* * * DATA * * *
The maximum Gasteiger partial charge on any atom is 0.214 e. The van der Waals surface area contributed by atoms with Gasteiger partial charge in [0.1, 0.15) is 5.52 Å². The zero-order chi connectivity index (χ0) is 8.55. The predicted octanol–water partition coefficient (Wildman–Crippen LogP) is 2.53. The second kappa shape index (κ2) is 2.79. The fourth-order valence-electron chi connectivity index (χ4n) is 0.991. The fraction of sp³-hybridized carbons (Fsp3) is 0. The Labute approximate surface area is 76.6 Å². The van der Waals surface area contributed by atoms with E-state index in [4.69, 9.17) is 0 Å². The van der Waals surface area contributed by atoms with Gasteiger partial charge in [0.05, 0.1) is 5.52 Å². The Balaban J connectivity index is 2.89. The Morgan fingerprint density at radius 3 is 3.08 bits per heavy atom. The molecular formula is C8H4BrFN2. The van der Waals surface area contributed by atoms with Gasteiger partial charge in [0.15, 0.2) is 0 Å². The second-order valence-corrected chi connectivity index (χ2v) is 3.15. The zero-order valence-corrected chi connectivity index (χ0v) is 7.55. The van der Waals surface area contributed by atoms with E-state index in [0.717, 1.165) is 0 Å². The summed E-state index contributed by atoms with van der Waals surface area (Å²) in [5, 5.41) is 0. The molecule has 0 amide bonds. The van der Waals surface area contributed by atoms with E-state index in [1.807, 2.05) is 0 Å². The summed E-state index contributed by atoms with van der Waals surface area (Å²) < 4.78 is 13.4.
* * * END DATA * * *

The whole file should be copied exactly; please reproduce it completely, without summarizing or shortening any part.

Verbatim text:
The maximum Gasteiger partial charge on any atom is 0.214 e. The van der Waals surface area contributed by atoms with Gasteiger partial charge in [0.1, 0.15) is 5.52 Å². The zero-order chi connectivity index (χ0) is 8.55. The predicted octanol–water partition coefficient (Wildman–Crippen LogP) is 2.53. The second kappa shape index (κ2) is 2.79. The fourth-order valence-electron chi connectivity index (χ4n) is 0.991. The fraction of sp³-hybridized carbons (Fsp3) is 0. The Labute approximate surface area is 76.6 Å². The van der Waals surface area contributed by atoms with E-state index in [4.69, 9.17) is 0 Å². The van der Waals surface area contributed by atoms with Gasteiger partial charge in [0.05, 0.1) is 5.52 Å². The Balaban J connectivity index is 2.89. The Morgan fingerprint density at radius 3 is 3.08 bits per heavy atom. The molecular formula is C8H4BrFN2. The van der Waals surface area contributed by atoms with Gasteiger partial charge in [0.15, 0.2) is 0 Å². The second-order valence-corrected chi connectivity index (χ2v) is 3.15. The zero-order valence-corrected chi connectivity index (χ0v) is 7.55. The van der Waals surface area contributed by atoms with E-state index in [0.717, 1.165) is 0 Å². The summed E-state index contributed by atoms with van der Waals surface area (Å²) in [5, 5.41) is 0. The molecule has 0 amide bonds. The van der Waals surface area contributed by atoms with E-state index in [1.807, 2.05) is 0 Å². The summed E-state index contributed by atoms with van der Waals surface area (Å²) < 4.78 is 13.4.